Meatless Monday: Lighten Up For Diwali

Meatless Monday: Lighten Up For Diwali
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Namaste, as yogi know, is Sanskrit for I honor the light in you, you honor the light in me. This week, Diwali, the Hindu festival of light, honors the light in all of us everywhere.

Diwali, a Sanskrit term for a gathering of lamps, celebrates the triumph of good over evil, light over darkness. It's observed in India by lighting candles and oil lamps, by dazzling fireworks, by wearing new clothes to symbolize a new beginning and the renewal of life, by giving sweets and exchanging gifts. Diwali's a good time, it's all about joy, and you don't have to be Hindu to play. Get yourself a fetching new outfit if you like, but if you really want to honor -- and see -- the light, practice ahimsa.

Technically, ahimsa is Sanscrit for nonviolence, but something gets lost in translation. It really refers to divine, universal love. We all love the world in abstract, but it's easy to get tripped up in the details. The real true practice of ahimsa means rejecting anything negative -- that's setting a pretty high bar. Even your unkind but perfectly justified thought about your stupidass boss can be defined as violence and definitely not ahimsa. So, wow, how to begin?

Charity begins at home, they say, so start by practicing ahimsa on yourself. Be kind to yourself. Keep your own inner light going by caring for the case it comes in -- your fabulous body. Even an inner supernova will sputter without proper fuel.

The proper fuel is plant-based, and it's not just me who says so. The Vedic poem the Mahabharata, a cornerstone of Hinduism, has some 100,000 verses, making it a real challenge to recite. Too bad, because there's a lot of wisdom in those many verses, including, "Those who desire to possess good memory, beauty, long life with perfect health, and physical, moral and spiritual strength, should abstain from animal food." Who wouldn't want all that? Many Hindu practice vegetarianism to be beautiful and healthy but also as a doable aspect of ahimsa. Controlling what you eat is often easier than controlling a passing naughty thought.

Diwali is a party, but also the time when Indians contemplate and honor their connection with others -- friends, family, but also their connection with the world and all the creatures in it, because you can't have too much ahimsa. A plant-based diet helps spread the light there, too. According to Johns Hopkins' Center for a Livable Future, "The way we breed animals for food is threat to the planet." Talk about violent. On the other hand, Bard College physics professor Gidon Eshel has said, "However close you can be to a vegan diet and further from the mean American diet, the better you are for the planet." And if you can't go whole hog ahimsa, as it were, here's a place where even half-measures count. "If you simply cut down from two burgers a week to one, you've already made a substantial difference."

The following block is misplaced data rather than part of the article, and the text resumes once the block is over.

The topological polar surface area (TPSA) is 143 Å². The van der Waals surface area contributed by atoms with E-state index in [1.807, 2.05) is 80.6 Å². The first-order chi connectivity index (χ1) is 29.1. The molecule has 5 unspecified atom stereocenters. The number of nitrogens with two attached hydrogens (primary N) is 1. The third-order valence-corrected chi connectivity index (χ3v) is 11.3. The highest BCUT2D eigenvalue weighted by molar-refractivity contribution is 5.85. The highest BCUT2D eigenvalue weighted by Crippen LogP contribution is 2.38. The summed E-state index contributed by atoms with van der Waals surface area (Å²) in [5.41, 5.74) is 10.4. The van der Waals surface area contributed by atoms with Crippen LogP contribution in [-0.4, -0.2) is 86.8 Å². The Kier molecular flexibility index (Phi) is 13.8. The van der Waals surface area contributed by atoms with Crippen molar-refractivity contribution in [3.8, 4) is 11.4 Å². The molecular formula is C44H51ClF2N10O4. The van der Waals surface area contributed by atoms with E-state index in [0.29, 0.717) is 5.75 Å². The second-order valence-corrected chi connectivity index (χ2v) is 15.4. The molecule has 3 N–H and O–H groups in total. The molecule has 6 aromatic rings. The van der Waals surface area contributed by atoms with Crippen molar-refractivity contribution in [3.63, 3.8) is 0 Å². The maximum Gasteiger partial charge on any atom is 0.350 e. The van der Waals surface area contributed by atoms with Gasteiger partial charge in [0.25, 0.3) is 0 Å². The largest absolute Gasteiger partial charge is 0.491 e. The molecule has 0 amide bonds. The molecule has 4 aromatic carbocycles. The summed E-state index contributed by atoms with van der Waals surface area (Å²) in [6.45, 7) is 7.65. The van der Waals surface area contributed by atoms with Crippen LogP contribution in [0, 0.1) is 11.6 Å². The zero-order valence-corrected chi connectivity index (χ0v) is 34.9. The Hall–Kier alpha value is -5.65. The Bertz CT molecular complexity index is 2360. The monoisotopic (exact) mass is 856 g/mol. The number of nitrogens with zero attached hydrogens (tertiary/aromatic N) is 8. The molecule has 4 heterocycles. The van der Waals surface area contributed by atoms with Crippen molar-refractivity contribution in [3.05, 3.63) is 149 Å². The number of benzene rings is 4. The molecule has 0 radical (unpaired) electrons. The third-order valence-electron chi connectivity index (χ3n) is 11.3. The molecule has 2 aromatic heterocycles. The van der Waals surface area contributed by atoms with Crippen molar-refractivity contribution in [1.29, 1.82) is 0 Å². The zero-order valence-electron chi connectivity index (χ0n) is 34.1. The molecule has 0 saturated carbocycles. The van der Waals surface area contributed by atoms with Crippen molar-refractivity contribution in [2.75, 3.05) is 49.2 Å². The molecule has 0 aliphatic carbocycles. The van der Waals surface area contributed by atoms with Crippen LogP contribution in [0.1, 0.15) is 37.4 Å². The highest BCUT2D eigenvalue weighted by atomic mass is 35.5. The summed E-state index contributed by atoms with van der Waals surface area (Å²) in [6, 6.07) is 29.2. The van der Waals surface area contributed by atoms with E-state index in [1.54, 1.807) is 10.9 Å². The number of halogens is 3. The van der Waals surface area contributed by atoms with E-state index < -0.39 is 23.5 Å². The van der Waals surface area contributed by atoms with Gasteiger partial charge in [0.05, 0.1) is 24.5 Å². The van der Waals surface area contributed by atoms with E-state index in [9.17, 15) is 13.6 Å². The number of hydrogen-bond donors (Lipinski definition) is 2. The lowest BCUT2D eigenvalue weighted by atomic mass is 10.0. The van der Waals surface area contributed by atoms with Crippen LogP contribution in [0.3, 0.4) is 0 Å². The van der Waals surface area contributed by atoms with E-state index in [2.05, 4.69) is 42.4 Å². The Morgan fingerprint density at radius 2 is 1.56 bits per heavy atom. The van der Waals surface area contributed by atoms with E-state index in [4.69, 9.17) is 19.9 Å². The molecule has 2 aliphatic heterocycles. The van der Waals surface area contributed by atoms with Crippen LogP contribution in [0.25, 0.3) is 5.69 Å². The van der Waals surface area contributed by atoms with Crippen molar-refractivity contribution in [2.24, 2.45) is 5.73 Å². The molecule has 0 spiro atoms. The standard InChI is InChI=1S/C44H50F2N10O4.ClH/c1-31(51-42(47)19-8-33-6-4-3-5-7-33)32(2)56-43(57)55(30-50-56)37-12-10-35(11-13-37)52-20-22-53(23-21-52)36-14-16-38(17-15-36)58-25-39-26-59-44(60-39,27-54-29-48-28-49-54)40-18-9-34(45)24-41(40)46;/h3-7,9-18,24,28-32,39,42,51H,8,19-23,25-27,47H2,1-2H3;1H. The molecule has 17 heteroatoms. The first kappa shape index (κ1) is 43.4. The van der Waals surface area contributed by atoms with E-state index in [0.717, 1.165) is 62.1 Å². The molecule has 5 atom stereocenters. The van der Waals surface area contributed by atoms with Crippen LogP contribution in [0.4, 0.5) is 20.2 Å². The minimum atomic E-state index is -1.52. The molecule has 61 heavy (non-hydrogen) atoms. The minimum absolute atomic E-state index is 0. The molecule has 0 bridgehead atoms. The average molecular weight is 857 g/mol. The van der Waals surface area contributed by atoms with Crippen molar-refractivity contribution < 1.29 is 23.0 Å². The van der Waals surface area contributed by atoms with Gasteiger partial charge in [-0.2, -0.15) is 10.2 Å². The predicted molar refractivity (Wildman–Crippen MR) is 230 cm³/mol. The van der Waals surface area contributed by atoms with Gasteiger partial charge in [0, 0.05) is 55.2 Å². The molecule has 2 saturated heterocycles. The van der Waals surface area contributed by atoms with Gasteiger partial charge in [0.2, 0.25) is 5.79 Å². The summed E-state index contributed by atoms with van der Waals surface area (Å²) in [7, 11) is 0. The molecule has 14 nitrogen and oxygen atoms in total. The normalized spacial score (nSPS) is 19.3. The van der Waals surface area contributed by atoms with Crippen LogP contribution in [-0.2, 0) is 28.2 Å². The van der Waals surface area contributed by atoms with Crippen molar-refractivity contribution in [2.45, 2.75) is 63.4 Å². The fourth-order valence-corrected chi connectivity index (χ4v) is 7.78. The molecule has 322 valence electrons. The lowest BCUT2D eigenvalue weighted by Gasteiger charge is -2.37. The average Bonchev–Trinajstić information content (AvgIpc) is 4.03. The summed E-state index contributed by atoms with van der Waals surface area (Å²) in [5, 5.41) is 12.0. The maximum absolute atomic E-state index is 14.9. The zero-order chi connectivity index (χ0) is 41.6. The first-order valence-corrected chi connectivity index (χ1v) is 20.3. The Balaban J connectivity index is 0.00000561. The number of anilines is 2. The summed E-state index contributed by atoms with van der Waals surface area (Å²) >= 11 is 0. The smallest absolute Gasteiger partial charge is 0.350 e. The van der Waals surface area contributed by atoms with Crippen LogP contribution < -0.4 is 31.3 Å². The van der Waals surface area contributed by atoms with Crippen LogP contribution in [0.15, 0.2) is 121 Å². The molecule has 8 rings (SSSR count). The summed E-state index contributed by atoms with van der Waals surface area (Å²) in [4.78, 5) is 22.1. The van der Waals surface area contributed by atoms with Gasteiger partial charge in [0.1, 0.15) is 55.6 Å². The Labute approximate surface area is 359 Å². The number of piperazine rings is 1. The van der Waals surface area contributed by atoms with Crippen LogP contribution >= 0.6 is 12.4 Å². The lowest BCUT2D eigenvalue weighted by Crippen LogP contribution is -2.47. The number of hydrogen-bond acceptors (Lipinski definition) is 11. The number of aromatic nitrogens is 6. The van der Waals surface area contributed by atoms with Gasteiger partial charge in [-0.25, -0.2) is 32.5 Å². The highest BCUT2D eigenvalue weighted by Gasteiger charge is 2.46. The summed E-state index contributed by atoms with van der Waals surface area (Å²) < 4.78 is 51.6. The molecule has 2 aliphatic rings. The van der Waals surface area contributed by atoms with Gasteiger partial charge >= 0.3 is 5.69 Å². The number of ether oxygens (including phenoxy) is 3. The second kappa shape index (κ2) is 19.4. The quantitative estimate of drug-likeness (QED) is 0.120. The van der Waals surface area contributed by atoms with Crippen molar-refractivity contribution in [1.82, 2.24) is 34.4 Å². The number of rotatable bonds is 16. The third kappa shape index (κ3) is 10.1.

One single act -- pursuing a plant-based diet -- has multiple payoffs. It's good for you, good for the planet, gives you a lot of ahimsa creds and spreads a lot of light. It lets you live an aligned, enlightened life.

Diwali is this Saturday, but festivities begin Thursday, and when it comes to seeing the light, you can't start too soon. Wishing you a joyful, light-filled Diwali. Namaste.

Veggie Bhaji

Celebrate Diwali with this vegetable bhaji -- it's fireworks-bright, with a bit of chili providing a small, pleasant explosion in the mouth. With a food processor, it's a breeze to make. Purple cabbage adds big eye appeal, fancier cabbage like Napa or Savoy are tenderer and cook quicker -- your call.

Serve with brown basmati rice, or scoop up with naan, roti or other Indian flatbread.

3 tablespoons oil
1 tablespoon black mustard seeds
1 teaspoon cumin
1 teaspoons turmeric
1 tablespoon unsweetened dried coconut (optional but very nice)
1/2 cabbage, or about 4 cups, shredded
1 onion
3 carrots, or about 2-1/2 cups, shredded
1 red pepper
1 jalapeno
1 bunch fresh coriander, chopped
juice of 1 lemon
sea salt to taste

Heat oil in a large skillet over high heat. Add mustard seeds. Cover with lid and cook until the mustard seeds pop, about a minute. Remove lid, lower the heat to medium and add cumin and turmeric and optional dried coconut, stirring for another minute, or until mixture becomes fragrant.

Using a food processor, shred onion, cabbage and carrots as if you were making cole slaw (otherwise, use a knife to chop vegetables fine. It will go quickly. Think of the light). Add confetti of vegetables to skillet and stir together over medium heat. Mince jalapeno and slice red pepper into skinny strips. Add to skillet and cook for 10 minutes, stirring occasionally, until vegetables are tender. Add lemon juice, chopped coriander and salt to taste.

Serves 4.

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